Blockchain Could Be a Powerful Tool for Shrinking Pervasive Global Money Laundering


Few instances in history have altered our perception of the global economy like the release of the Panama Papers in April 2015 — 11.5 million leaked documents detailing instances of offshore money transfers and tax avoidance from a staggering 214,448 entities in more than 50 countries. In an instant, the curtain shielding hundreds of thousands of potentially illegal financial transactions was stripped away and the general public realized our offshore financial ecosystem is not as ethical as we once may have thought.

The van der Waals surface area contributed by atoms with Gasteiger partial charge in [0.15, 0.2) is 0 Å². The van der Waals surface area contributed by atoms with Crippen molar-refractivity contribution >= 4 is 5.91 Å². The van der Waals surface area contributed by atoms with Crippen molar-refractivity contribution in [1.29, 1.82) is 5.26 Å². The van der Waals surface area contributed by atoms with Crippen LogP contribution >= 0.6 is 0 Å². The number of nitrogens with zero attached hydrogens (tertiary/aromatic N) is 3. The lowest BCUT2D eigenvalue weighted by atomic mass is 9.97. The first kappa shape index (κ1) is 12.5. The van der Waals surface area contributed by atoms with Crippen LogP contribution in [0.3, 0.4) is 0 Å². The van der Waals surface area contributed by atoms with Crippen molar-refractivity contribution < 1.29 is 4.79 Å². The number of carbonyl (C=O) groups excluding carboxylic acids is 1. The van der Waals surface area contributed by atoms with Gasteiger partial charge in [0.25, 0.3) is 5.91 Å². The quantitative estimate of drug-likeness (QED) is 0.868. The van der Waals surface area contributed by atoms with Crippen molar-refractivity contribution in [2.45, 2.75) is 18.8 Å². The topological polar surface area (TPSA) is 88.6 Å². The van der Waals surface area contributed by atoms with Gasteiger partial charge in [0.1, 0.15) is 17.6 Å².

The Panama Papers are a wake-up call that fraud is an elusive and precarious threat to global commerce. Armed with the latest technological advancements, bad actors continuously find new, cunning ways to circumvent regulatory enforcement, leaving government agencies struggling to keep up. It’s estimated by the UN Office on Drugs and Crime that money laundering annually equals between 2 percent and

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